Spot with best lighting
- North, west, or east-facing window
Consider using sheer curtain or put the plant 6-10 feet away from the window to avoid direct and hot sunlight.
- Room with artificial lighting
This kind of lighting is a great investment if you don’t have room with natural bright light. In addition, it also provides the lighting supply particularly during winter when the sunshine exposure decreases.
Note. This plant would love to have 8 to 10 hours of indirect light in a day.
Read also : Calathea Musaica: A Friendly Plant for Beginners
Maintaining ideal humidity in non-tropical climate is a difficult task for any Calathea owners. Besides, during winter the air becomes drier due to the heating source inside the house.
Calathea roseopicta plants absolutely prefer humidity level from 60% to 80%. They would try to forgive us with 40% humidity level. However, they won’t tolerate lower humidity than that. To protest over draught they experience, Calatheas will show imperfect growth and brown edges.
Furthermore, too high humidity level might lead to bacterial and fungal infection as well as pest infestation. Improper watering and imbalanced soil also contribute to this issue, in a bad way.
Several ways to keep the humidity level that suit your plant needs.
- Using humidifier
- Placing water pebble tray under the pot
- Gathering plants
- Moving the plant in humid room/area (e.g., bathroom, kitchen, old aquarium, terrarium, or plastic bin filled with sphagnum moss).
Note. Misting the leaves only able to slightly raise the humidity level. Excessive misting may invite fungal infection.
If you are fine with the current temperature, Calathea roseopicta would also be okay. This plant could adapt well in warmer temperature as long as it is not dehydrated.
The acceptable temperature range for Calathea is 18°C to 24°C. As it could not stand cold, a temperature below 15°C will hurt the plant.
Moreover, this plant detests temperature fluctuation. Rose-Painted plant must avoid any source that may cause sudden change either hot or cold.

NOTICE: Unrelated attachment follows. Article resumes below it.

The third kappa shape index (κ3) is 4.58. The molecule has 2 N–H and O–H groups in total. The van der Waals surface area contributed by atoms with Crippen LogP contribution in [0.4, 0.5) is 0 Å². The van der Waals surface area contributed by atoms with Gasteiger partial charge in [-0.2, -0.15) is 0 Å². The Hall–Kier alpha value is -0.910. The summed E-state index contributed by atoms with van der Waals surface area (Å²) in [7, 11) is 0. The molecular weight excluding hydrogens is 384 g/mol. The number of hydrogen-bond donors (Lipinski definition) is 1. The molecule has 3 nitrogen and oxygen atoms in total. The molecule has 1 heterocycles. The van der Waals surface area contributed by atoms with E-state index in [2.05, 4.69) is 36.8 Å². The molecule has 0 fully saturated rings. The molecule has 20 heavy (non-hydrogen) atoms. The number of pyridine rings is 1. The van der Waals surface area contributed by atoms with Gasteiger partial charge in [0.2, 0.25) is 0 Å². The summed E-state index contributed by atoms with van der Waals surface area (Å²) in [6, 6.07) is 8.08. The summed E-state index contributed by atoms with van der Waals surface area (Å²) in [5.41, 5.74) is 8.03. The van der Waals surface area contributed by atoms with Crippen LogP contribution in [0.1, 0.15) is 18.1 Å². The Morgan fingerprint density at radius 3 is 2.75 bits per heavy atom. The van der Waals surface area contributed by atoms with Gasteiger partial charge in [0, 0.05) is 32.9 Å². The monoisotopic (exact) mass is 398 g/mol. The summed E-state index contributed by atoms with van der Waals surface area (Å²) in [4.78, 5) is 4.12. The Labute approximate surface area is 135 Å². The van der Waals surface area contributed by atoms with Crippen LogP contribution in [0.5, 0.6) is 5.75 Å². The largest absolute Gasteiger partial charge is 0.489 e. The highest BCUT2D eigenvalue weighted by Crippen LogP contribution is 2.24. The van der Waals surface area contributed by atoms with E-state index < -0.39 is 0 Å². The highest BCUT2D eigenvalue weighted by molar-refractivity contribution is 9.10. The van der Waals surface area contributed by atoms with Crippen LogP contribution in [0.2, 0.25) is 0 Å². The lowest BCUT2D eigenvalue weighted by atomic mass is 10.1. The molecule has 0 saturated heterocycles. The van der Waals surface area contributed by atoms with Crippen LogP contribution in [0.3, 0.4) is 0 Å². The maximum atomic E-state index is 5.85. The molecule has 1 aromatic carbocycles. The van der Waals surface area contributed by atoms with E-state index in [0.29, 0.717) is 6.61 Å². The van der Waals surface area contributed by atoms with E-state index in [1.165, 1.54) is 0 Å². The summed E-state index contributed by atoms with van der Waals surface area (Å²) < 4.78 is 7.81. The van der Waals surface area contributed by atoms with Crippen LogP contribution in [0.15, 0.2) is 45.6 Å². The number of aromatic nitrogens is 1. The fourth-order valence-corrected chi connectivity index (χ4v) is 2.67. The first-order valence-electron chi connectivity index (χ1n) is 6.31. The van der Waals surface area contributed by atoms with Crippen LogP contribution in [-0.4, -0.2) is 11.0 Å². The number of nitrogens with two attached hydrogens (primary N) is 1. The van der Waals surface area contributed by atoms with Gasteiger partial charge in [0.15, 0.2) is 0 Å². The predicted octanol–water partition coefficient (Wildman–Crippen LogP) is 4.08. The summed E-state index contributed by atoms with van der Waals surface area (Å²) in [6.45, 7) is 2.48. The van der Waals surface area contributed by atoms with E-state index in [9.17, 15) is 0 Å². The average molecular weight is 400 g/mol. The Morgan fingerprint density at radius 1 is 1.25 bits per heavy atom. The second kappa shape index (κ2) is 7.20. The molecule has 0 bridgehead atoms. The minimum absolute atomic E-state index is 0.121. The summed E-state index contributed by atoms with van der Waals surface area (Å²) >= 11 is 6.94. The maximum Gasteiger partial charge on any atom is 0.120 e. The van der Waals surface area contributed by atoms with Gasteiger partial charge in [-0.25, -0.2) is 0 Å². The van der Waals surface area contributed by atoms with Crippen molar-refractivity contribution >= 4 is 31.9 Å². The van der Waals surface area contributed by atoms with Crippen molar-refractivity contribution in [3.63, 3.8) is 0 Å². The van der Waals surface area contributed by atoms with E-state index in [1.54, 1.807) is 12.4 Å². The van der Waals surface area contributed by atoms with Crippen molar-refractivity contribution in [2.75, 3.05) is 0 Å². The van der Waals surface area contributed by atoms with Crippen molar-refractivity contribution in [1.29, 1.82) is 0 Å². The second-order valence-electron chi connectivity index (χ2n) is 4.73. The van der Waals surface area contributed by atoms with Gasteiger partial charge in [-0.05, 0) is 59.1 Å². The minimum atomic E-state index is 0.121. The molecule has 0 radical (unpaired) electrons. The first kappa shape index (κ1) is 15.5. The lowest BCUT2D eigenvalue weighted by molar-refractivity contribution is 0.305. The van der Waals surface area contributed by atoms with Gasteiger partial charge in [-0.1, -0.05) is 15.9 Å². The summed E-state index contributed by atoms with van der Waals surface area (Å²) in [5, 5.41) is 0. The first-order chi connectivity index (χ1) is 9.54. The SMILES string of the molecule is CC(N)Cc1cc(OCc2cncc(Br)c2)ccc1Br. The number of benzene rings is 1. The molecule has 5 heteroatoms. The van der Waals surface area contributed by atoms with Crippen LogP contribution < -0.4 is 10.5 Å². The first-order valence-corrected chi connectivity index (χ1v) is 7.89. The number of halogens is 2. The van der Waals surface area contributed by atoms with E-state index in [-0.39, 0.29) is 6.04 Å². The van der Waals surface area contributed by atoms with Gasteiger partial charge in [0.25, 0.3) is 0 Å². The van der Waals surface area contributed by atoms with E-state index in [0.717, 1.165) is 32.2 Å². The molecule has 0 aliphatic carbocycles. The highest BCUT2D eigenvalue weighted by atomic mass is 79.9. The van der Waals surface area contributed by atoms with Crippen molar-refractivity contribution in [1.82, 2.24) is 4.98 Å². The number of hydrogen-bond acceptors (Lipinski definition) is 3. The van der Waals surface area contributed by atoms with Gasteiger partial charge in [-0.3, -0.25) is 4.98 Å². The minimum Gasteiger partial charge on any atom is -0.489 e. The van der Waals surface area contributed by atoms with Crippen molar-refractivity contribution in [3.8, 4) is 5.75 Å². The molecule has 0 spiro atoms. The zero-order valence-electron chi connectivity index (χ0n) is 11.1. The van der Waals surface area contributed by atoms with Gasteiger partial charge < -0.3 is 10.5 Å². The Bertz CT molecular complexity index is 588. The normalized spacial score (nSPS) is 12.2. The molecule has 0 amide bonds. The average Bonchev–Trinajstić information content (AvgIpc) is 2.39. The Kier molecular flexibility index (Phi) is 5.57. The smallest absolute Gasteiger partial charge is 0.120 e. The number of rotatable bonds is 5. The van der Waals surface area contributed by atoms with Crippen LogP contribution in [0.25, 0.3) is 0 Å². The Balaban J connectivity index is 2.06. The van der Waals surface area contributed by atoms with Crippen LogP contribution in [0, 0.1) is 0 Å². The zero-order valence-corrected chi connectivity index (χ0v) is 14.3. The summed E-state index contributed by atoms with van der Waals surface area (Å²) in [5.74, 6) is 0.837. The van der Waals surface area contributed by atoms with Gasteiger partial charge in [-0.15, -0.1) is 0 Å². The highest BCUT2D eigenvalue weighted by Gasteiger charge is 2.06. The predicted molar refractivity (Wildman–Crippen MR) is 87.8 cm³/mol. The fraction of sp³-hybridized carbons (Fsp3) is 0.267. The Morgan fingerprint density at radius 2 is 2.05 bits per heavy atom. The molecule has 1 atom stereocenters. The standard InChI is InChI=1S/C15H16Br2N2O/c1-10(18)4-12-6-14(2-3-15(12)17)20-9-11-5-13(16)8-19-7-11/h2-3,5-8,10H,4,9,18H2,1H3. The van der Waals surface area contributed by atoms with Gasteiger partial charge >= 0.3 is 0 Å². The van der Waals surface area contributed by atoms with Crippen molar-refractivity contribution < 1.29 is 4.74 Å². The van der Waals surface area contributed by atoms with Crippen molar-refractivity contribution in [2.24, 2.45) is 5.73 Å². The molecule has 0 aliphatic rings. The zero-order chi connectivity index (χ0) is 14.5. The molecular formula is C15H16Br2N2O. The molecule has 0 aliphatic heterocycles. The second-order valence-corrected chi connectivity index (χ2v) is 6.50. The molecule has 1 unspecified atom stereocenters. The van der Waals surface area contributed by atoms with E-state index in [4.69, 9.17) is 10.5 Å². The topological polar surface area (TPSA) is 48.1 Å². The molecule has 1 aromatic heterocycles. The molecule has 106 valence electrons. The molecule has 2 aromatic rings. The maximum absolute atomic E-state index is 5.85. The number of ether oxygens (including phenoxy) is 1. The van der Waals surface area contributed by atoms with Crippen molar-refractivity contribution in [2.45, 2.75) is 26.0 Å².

Some source of temperature change:
- Hot = heating vent, radiator, oven, etc.
- Cold = draft from open door/window, air conditioner, fans, etc.
Watering Calathea is all about practicing good habit. Unfortunately, this is also the trickiest task when caring Calathea.
So, what makes watering difficult for Calatheas? These plants demand a healthy and balanced watering. They do not want to be too wet or too dry.
First, check the soil moisture level.
- Stick your finger in the soil or use moisture meter to make sure the top soil (1-2 inches) is dry before watering. Don’t rely on schedule as the nature and environment may change along with the plant requirements.
Second, use quality water.
- To avoid the plant stress, use room temperature water. Also, Calathea is prone to minerals, salt, and other chemical substance which are usually exist in tap water. Leave tap water in an open jar overnight if you want to use it.
- For the plant safety, please use rainwater, purified water, bottled water, or distilled water. You can invest on water distiller to make sure all water sources you have pass through the de-chlorination process. In short, room temperature water without harmful substance will save the day.
Third, wait for the water to drain.
- When watering this plant, the water should not take long to sink in the soil. If for one minute the water clogs and creates a pool, it means there is something wrong with the soil.
- Usually, you have to wait for a couple of minutes before all the excess water drain completely after each watering. It will go smoothly with well-drained soil and drainage holes on the pot.
Fourth, adjust watering frequency.
- In warm months, the hot temperature make the plant thirsty often and the soil dries faster. So, you can increase the watering frequency about 2 or 3 times a week.
- In winter, it will take some rest and will not need more water to grow. Hence, you can water once a week or even less after checking the top soil dryness.
Tips. Water a little bit but often is safer than pouring much water at once.
- Don’t let the leaves wet for a day since fungal infection may occur. For this reason, expert suggest to water from the bottom and avoid excess misting.
- Additionally, look for other signs such as: leaf spot, burned/crispy tip, droopy leaves, or leaves curl inward instead of upward. If you notice these signs earlier, you can prevent the plant from getting bone dry and suffering from root problem.